The next match on the card was the Six-Man tag team match. The Headshrinkers' manager Afa interfered by attacking Billy Gunn outside the ring.[35] At one point, Tatanka looked like he was gaining control, as he began his usual war dance. Bigelow kicked him in the back of the head, however, to end his momentum.[35] Near the end of the match, Bigelow and the Headshrinkers each climbed the turnbuckles to attempt simultaneous diving headbutts, but Tatanka rolled out of the way. Tatanka seized the opportunity and pinned Samu for the win.[36]

Before the main event, Kiotika Suzuki sang the Japanese national anthem.[35] Akio Sato, formerly a member of The Orient Express, was the flag bearer for Yokozuna.[33] Randy Savage then introduced Aaron Neville, who sang the American anthem.[39]

The main event began with a stare down. Luger gained the early advantage and managed to knock Yokozuna down by kicking the ring ropes into Yokozuna's groin.[6] Luger tried to bodyslam Yokozuna, but the sumo wrestler's weight was too much. Yokozuna knocked him out of the ring and choked him.[35] Yokozuna had his manager, Mr. Fuji, throw him a salt bucket, which he used to attack Luger.[33] Yokozuna wore Luger down, and after a brief comeback by the all-American, hit a leg drop on Luger and pulled him to the corner for a Banzai Drop.[33] After Yokozuna missed,[40] Luger succeeded in bodyslamming Yokozuna, and he attacked Mr. Fuji when the manager tried to get involved.[35] Luger knocked Yokozuna out of the ring with a forearm smash, and followed this up by attacking Jim Cornette.[6] Yokozuna was counted out, but he retained the title because championships change hands only by pinfall or submission.[40][41] Several faces came to the ring to celebrate with Luger as red, white and blue balloons fell from the ceiling to celebrate the victory.[40]


Shawn Michaels was stripped of the Intercontinental Championship in fall 1993.

The SummerSlam match was DiBiase's final appearance as a WWF wrestler. He injured his neck and back in January 1994 and was forced to retire from wrestling.[42] Meanwhile, Ramon received a push in Fall 1993 that led to the first of four Intercontinental championships.[3]

The Heavenly Bodies did not become serious contenders to the tag team title, and the Steiners soon began a feud with The Quebecers, a new team in the WWF.[43]

Shawn Michaels was suspended in late 1993 and forced to vacate the Intercontinental Championship,[44] while Mr. Perfect began a feud with Diesel.[45] The WWF planned to have Perfect and Diesel face each other as part of an elimination match at Survivor Series 1993, but Mr. Perfect was replaced by Randy Savage at the last minute.[46] Mr. Perfect would not wrestle another pay per view match for the company until Royal Rumble 2002.[47]

The match between Hart and Doink was significant for a couple of reasons. It marked Doink's final match as a heel, as he turned on Jerry Lawler shortly after the match.[9] In addition, Matt Osborne, who had portrayed Doink since the character's creation, was fired that fall because of drug problems.[48]

The feud between Jerry Lawler and Bret Hart remained unsettled and led to several storylines over the next two years. The final pay per view event featuring this feud was SummerSlam 1995, which saw Hart beat Lawler's "dentist" Isaac Yankem, D.D.S.[49]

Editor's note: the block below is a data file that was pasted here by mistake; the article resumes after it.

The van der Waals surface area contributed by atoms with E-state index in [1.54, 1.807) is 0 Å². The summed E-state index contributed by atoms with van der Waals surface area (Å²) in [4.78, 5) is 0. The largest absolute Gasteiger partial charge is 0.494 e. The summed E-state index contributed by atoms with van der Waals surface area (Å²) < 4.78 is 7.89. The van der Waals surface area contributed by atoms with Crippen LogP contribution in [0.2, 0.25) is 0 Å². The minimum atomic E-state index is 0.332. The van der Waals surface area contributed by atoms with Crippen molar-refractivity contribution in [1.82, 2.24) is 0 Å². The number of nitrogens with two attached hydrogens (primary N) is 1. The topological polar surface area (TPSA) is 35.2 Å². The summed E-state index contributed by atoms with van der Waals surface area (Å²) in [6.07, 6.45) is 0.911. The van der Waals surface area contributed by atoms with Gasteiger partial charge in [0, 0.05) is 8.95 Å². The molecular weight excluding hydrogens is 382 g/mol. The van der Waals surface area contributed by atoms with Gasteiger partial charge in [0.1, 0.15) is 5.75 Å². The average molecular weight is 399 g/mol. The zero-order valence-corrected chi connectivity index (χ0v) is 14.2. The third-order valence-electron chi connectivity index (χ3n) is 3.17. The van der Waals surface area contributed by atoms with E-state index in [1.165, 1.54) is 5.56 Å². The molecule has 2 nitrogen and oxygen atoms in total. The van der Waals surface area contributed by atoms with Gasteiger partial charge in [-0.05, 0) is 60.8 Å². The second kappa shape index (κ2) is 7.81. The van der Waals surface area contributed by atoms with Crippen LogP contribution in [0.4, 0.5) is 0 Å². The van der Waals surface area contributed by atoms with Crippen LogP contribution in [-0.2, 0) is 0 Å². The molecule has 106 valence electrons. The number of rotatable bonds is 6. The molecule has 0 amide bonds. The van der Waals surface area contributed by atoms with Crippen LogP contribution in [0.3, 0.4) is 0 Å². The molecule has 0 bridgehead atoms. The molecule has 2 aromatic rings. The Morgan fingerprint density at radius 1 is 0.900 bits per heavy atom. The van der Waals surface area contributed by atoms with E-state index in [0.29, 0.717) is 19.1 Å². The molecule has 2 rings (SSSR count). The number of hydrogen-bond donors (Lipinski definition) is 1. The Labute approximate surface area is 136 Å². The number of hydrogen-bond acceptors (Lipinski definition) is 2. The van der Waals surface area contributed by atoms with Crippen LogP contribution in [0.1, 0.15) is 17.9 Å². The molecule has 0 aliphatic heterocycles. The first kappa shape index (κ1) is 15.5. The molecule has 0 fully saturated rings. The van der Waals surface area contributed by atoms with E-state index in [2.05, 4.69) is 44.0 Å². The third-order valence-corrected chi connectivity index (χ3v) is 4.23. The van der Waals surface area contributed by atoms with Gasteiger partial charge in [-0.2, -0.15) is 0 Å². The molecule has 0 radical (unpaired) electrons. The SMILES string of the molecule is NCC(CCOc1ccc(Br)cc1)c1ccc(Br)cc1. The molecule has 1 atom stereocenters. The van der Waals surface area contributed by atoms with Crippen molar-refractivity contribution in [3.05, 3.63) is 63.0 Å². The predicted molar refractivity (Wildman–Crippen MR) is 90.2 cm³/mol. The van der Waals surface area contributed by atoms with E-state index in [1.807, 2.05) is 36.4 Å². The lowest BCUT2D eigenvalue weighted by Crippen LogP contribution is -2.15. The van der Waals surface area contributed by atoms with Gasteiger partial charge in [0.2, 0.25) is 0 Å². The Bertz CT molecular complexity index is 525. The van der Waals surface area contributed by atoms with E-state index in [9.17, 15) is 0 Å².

Borga received a main event push after his SummerSlam match. After the event, he confronted Luger in the locker room.[9][50] This began a feud that led to a match between the All-Americans and Foreign Fanatics at Survivor Series 1993.[51]

Luger continued to work as a main event wrestler, although he never won the WWF World Heavyweight Championship. He competed in another match with Yokozuna at WrestleMania X after co-winning the 1994 Royal Rumble but was again unsuccessful in taking the belt from Yokozuna.[52]


No. Results[31][34][35][36] Stipulations Times
1D Owen Hart defeated Barry Horowitz Singles match 08:32
2 Razor Ramon defeated Ted DiBiase Singles match 07:32
3 The Steiner Brothers (Rick Steiner and Scott Steiner) (c) defeated The Heavenly Bodies (Jimmy Del Ray and Tom Prichard) (with Jim Cornette) Tag team match for the WWF Tag Team Championship 09:28
4 Shawn Michaels (c) (with Diesel) defeated Mr. Perfect by countout Singles match for the WWF Intercontinental Championship 11:20
5 Irwin R. Schyster defeated The 1-2-3 Kid Singles match 05:44
6 Bret Hart defeated Doink the Clown (with Jerry Lawler) by disqualification Singles match 09:05
7 Jerry Lawler defeated Bret Hart by disqualification Singles match 06:32
8 Ludvig Borga defeated Marty Jannetty by submission Singles match 05:15
9 The Undertaker (with Paul Bearer) defeated Giant Gonzalez (with Harvey Wippleman) Rest in Peace match 08:04
10 The Smoking Gunns (Bart Gunn and Billy Gunn) and Tatanka defeated Bam Bam Bigelow and The Headshrinkers (Fatu and Samu) (with Afa and Luna Vachon) Six-man tag team match 11:15
11 Lex Luger defeated Yokozuna (c) (with Jim Cornette and Mr. Fuji) by countout Singles match for the WWF World Heavyweight Championship[40] 17:58
  • (c) – refers to the champion(s) heading into the match
  • D – indicates the match was a dark match


  1. ^ Feigenbaum, Aaron; Kevin Kelly; Seth Mates; Brian Solomon; Phil Speer. The Ultimate World Wrestling Entertainment Trivia Book. p. 86.
  2. ^ a b c SummerSlam 1993 (VHS). Coliseum Video. 1993.